the deal with thee/thou vs. you was that thee/thou was more personal/intimate, while 'you' was more formal
then english got over having grammatical relationship distance in pronouns & used 'you' everywhere
so when someone in an old-timey story says "Have at thee, villain!", they're actually flirting
@lioness So when Darth Vader asks the Emperor "What is thy bidding, my master?" in Star Wars Episode V, he is actually flirting? I didn't think about that scene this way before 🤔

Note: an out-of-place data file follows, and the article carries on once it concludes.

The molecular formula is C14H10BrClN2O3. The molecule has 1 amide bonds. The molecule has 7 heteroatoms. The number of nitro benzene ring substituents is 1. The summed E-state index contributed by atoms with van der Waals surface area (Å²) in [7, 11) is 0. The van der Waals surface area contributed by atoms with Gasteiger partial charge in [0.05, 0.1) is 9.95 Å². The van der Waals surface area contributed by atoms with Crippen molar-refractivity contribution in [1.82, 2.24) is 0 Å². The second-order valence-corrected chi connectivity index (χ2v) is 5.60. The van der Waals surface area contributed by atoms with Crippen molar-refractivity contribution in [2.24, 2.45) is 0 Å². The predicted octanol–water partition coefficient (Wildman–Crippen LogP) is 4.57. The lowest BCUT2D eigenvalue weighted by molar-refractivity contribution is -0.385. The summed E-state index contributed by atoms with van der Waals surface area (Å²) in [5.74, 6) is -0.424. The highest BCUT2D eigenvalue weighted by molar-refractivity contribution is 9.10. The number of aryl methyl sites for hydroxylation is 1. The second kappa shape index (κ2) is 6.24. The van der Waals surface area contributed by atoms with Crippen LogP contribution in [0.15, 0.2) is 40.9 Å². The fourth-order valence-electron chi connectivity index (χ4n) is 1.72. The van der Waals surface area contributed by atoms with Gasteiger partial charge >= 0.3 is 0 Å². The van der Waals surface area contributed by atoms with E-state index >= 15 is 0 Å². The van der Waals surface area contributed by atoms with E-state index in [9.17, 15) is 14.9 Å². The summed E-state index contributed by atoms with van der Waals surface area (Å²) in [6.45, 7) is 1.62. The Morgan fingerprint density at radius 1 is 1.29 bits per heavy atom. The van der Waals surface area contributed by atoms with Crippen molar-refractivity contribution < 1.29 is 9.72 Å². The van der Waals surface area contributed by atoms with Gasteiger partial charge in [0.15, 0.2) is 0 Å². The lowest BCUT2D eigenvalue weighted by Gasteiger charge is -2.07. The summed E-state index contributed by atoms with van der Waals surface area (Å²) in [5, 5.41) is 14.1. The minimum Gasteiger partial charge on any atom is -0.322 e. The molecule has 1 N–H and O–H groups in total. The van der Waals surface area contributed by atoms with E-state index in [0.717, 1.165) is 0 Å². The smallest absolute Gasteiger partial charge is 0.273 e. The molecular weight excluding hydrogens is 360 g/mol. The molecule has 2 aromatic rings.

@lioness yes, the word hails from "villa" but the villain was not the land owner, but the land worker, bound to that land by serfdom. (at least they weren't slaves!)
so, a villain used to be a minion, who's importance got inflated over the centuries
@lioness thee/thou was the singular version, ye/you was plural. If someone's saying "have at thee," they might mean they're only willing to fight one baddie at a time. :)
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